Many sports fans are finding out this summer what Middle Township High School standout Kira Sides and other local girls soccer players already knew.
The U.S. women’s soccer team is impressive to watch in the Women’s World Cup and can inspire fans and future players with their talent.
“I’ve been seeing a lot of people posting on social media about how they’re watching the games,” said Sides, who will be a senior in the fall. “It’s like ‘Ha, you see how good they are now.’”
Boys get to see their athletic heroes play on national television all the time. Girls not so much. But every four years, the U.S. Women’s Soccer Team grabs the country’s sporting attention. The U.S. women have won three World Cup titles and four Olympic gold medals.
“They’re an inspiration not only to the soccer players but women in general,” said Alivia Handson, who graduated from Mainland Regional in June and was The Press Girls Soccer Player of the Year last fall. “They work so hard, and they’re a powerhouse. It’s really cool.”
The World Cup games this year have been must-watch games for local girls soccer standouts and sports fans in general. The U.S. will play England in the semifinals 3 p.m. Tuesday.
The Middle Township girls soccer team got together as a group to watch the U.S. beat Sweden last week.
The Mainland Regional girls watched some of the group games while they worked out in the weight room. Mainland Regional graduate Christine Napoli, who will continue her career at St. Bonaventure University in New York, watched the games in the lobby of her hotel while on vacation in the Bahamas last week.
“I didn’t even have to ask them to put it on,” Napoli said.
The U.S. women play a physical style of soccer. They tackle hard and sprint all over the field.
“They’re providing positive role models for our girls,” Mainland Regional girls coach Alex Weidman said. “It’s showing they can go out, do their thing and be rock stars on the field and not have to be (worried) about being competitive, being tough or some of the things girls get self-conscious about.”
The U.S. women have a special connection to South Jersey.
Carli Lloyd of Delran, Burlington County, now comes off the bench, but she has been one of the team’s past stars. When Handson was in middle school, she attended a couple of Lloyd’s soccer camps.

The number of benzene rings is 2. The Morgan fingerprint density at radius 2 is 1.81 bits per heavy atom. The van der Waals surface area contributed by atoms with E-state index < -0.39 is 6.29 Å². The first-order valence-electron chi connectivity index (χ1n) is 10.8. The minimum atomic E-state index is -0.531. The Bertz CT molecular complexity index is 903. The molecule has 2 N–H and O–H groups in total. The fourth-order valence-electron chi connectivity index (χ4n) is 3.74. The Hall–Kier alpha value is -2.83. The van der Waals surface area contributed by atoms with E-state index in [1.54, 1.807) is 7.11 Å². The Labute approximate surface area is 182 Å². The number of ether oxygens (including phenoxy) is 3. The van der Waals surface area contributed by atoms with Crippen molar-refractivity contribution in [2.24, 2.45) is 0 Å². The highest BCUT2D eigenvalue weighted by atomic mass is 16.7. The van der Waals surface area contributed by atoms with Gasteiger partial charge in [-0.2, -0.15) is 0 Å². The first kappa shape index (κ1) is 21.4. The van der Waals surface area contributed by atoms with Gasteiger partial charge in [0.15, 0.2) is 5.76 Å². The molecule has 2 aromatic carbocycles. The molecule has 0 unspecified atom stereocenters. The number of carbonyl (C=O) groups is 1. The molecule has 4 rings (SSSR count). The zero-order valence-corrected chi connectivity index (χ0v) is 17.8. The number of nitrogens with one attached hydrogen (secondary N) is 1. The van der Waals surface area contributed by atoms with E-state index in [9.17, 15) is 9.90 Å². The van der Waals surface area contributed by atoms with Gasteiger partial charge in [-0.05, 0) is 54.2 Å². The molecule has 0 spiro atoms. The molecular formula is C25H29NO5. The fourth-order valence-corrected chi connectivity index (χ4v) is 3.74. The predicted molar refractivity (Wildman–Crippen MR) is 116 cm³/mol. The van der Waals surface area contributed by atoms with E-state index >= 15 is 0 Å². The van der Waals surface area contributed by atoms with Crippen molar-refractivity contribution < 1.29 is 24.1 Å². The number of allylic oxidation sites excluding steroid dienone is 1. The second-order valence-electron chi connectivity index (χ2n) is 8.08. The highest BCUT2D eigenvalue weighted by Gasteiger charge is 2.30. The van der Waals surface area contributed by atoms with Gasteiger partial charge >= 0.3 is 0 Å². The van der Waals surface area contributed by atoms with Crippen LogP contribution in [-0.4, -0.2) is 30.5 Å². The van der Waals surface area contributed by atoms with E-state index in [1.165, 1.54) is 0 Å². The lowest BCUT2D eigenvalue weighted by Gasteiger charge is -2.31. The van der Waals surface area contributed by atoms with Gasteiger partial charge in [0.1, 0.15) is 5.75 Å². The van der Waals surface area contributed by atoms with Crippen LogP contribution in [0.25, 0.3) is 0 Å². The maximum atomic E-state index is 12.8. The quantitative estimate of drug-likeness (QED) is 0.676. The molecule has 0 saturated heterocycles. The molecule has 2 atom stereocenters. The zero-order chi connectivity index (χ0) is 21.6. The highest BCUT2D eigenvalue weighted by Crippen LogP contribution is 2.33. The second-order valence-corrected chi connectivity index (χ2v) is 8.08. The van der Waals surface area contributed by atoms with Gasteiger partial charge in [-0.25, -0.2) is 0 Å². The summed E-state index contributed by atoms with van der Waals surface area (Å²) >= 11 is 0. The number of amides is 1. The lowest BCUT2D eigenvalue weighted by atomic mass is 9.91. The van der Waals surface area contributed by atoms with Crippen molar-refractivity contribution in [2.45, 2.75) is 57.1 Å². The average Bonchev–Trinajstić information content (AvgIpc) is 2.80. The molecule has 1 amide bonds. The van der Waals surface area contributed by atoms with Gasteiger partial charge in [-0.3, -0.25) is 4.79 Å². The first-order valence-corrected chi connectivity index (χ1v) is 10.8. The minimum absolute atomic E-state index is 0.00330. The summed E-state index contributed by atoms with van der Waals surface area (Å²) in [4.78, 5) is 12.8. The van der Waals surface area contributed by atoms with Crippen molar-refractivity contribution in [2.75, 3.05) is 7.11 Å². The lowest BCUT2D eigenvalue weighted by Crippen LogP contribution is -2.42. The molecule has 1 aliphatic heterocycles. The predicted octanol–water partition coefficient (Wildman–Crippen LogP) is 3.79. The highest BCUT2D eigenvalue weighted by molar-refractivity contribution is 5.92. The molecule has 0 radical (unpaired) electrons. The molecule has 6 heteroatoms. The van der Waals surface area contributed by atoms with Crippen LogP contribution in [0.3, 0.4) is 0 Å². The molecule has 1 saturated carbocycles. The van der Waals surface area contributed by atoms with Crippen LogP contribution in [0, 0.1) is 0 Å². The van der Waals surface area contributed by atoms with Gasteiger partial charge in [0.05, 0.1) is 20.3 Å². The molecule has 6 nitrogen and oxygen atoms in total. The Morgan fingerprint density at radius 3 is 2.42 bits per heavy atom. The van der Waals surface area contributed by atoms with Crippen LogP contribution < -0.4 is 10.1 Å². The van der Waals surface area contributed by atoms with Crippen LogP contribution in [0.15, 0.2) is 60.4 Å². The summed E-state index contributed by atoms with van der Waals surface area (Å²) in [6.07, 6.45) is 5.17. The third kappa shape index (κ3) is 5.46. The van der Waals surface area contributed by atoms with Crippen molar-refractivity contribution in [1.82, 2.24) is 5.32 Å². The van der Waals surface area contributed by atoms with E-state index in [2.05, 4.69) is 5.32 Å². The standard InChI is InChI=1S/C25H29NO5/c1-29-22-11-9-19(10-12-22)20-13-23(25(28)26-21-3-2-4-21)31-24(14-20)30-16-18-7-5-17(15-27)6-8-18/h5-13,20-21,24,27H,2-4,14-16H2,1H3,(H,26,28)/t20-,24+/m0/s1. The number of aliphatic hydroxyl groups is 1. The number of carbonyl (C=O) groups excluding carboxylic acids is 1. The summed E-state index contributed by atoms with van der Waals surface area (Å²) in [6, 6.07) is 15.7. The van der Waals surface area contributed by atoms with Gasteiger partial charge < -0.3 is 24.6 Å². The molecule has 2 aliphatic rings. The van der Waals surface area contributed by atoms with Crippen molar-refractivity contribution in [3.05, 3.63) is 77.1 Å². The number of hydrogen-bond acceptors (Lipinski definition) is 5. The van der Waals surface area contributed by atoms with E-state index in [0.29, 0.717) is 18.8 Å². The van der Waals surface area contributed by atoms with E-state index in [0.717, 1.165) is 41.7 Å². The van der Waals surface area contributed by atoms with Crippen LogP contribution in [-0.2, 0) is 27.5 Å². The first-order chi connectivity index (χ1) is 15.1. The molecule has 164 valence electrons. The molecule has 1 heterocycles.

“It’s so much more special (with Lloyd being from South Jersey) and you feel a little bit more connected,” Handson said. “I’ve played on the same fields as she has. To know that she came from our area, came from our similar soccer programs, look at where she is now.”
And then there’s U.S. midfielder Julie Ertz. She is married to Philadelphia Eagles tight end Zach Ertz.
“She married an Eagles player, which is even cooler,” Handson said.
This year’s World Cup has been filled with inspirational moments. A video with Brazilian soccer star Marta went viral where she urged girls to pursue the game with passion. Her words were directed at people in her home country, but they can be used as inspiration for male or female athletes in any sport.
“Cry now so you can smile at the end,” Marta said.
Napoli says the first thing she wants to do after watching a World Cup game is play soccer.
“It’s hard to watch a game and not want to go out and play or just juggle some balls with my little brother,” she said. “Watching this, I can’t wait to get to college soon and play at a high level like that.”
While many young girls soccer players feel a special connection to the U.S. women’s team, its success is reaching even the casual sports fan. Handson said her grandmother, Linda Carson, who never played soccer, hasn’t missed a game. The U.S. win over France set a record for the most-watched Women’s World Cup quarterfinal match on U.S. English-language television.
Ratings are expected to be even better for Tuesday’s semifinal.
“Having a sports team that is captivating and had so much success gets everyone involved,” Handson said. “It’s not just for soccer players. It’s for all girls and all athletes.”